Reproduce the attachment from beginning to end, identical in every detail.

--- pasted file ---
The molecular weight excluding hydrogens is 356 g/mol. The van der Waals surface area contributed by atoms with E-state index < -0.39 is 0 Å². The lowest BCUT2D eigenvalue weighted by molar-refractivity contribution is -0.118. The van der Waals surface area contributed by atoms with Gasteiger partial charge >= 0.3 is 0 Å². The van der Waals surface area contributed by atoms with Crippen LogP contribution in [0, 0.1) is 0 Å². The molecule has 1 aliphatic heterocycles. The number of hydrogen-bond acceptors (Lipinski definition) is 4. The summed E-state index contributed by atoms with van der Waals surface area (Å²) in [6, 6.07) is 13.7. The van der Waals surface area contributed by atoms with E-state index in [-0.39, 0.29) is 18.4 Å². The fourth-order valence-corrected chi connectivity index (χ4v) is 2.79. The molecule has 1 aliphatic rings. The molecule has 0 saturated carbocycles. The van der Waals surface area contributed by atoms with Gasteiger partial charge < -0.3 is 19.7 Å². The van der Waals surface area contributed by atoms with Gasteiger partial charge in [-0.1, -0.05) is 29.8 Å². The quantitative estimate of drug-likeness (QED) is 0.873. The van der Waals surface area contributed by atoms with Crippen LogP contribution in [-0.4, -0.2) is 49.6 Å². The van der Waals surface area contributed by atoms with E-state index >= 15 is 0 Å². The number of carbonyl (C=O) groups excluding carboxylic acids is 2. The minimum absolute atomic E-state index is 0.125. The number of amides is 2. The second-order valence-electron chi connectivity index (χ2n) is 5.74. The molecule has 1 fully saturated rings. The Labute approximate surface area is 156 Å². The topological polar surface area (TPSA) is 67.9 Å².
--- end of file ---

The molecular weight excluding hydrogens is 356 g/mol. The van der Waals surface area contributed by atoms with E-state index < -0.39 is 0 Å². The lowest BCUT2D eigenvalue weighted by molar-refractivity contribution is -0.118. The van der Waals surface area contributed by atoms with Gasteiger partial charge >= 0.3 is 0 Å². The van der Waals surface area contributed by atoms with Crippen LogP contribution in [0, 0.1) is 0 Å². The molecule has 1 aliphatic heterocycles. The number of hydrogen-bond acceptors (Lipinski definition) is 4. The summed E-state index contributed by atoms with van der Waals surface area (Å²) in [6, 6.07) is 13.7. The van der Waals surface area contributed by atoms with E-state index in [-0.39, 0.29) is 18.4 Å². The fourth-order valence-corrected chi connectivity index (χ4v) is 2.79. The molecule has 1 aliphatic rings. The molecule has 0 saturated carbocycles. The van der Waals surface area contributed by atoms with Gasteiger partial charge < -0.3 is 19.7 Å². The van der Waals surface area contributed by atoms with Gasteiger partial charge in [-0.1, -0.05) is 29.8 Å². The quantitative estimate of drug-likeness (QED) is 0.873. The van der Waals surface area contributed by atoms with Crippen LogP contribution in [-0.4, -0.2) is 49.6 Å². The van der Waals surface area contributed by atoms with E-state index >= 15 is 0 Å². The number of carbonyl (C=O) groups excluding carboxylic acids is 2. The minimum absolute atomic E-state index is 0.125. The number of amides is 2. The second-order valence-electron chi connectivity index (χ2n) is 5.74. The molecule has 1 fully saturated rings. The Labute approximate surface area is 156 Å². The topological polar surface area (TPSA) is 67.9 Å².